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While you can complete a recharacterization (reversal) of a Traditional IRA to Roth IRA conversion as long as the transfer is made by the due date of your return including extensions, the original conversion must be completed within 60 days after the end of the tax year. This is because a distribution from an IRA is taxable in the year of distribution unless it is rolled over (or converted to a Roth IRA) within 60 days. The distribution from the IRA would have to be done by December 31 of the tax year. The transfer to the Roth could be done within 60 days after the end of the year. If the transfer to the Roth fails for any reason, the distribution is taxable in the year it was distributed.

Per IRS Publication 590 Individual Retirement Arrangements (IRAs):

Time Limit for Making a Rollover Contribution

You generally must make the rollover contribution by the 60th day after the day you receive the distribution from your traditional IRA or your employer’s plan. 

The IRS may waive the 60-day requirement where the failure to do so would be against equity or good conscience, such as in the event of a casualty, disaster, or other event beyond your reasonable control.

Rollovers completed after the 60-day period. In the absence of a waiver, amounts not rolled over within the 60-day period do not qualify for tax-free rollover treatment. You must treat them as a taxable distribution from either your IRA or your employer’s plan. These amounts are taxable in the year distributed, even if the 60-day period expires in the next year. You may also have to pay a 10% additional tax on early distributions as discussed later in Pub. 590 under Early Distributions.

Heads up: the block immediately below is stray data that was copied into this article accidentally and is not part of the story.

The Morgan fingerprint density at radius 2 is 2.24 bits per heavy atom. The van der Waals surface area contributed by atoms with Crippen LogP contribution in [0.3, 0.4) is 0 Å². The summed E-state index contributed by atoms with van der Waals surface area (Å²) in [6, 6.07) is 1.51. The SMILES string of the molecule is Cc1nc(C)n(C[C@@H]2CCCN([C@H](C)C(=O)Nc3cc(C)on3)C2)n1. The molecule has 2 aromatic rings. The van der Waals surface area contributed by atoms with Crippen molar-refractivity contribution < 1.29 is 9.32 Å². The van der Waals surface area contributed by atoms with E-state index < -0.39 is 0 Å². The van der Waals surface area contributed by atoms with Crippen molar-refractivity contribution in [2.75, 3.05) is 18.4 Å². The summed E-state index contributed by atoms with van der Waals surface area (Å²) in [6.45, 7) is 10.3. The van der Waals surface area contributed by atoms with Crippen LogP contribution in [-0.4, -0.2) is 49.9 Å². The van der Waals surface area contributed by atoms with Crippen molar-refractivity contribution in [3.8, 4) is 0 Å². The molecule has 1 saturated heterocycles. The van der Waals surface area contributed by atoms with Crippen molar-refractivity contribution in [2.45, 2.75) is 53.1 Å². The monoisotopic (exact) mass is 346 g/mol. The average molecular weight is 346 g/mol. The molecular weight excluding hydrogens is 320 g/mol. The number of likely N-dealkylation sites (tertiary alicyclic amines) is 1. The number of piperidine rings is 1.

Converting From Any Traditional IRA Into a Roth IRA

Allowable conversions. You can withdraw all or part of the assets from a traditional IRA and reinvest them (within 60 days) in a Roth IRA. The amount that you withdraw and timely contribute (convert) to the Roth IRA is called a conversion contribution. If properly (and timely) rolled over, the 10% additional tax on early distributions will not apply.

Recharacterizations

You may be able to treat a contribution made to one type of IRA as having been made to a different type of IRA. This is called recharacterizing the contribution.

To recharacterize a contribution, you generally must have the contribution transferred from the first IRA (the one to which it was made) to the second IRA in a trustee-to-trustee transfer. If the transfer is made by the due date (including extensions) for your tax return for the year during which the contribution was made, you can elect to treat the contribution as having been originally made to the second IRA instead of to the first IRA. If you recharacterize your contribution, you must do all three of the following.
  • Include in the transfer any net income allocable to the contribution. If there was a loss, the net income you must transfer may be a negative amount.
  • Report the recharacterization on your tax return for the year during which the contribution was made.
  • Treat the contribution as having been made to the second IRA on the date that it was actually made to the first IRA.
No deduction allowed. You cannot deduct the contribution to the first IRA. Any net income you transfer with the recharacterized contribution is treated as earned in the second IRA. The contribution will not be treated as having been made to the second IRA to the extent any deduction was allowed for the contribution to the first IRA.

Conversion by rollover from traditional to Roth IRA. For recharacterization purposes, if you receive a distribution from a traditional IRA in one tax year and roll it over into a Roth IRA in the next year, but still within 60 days of the distribution from the traditional IRA, treat it as a contribution to the Roth IRA in the year of the distribution from the traditional IRA.

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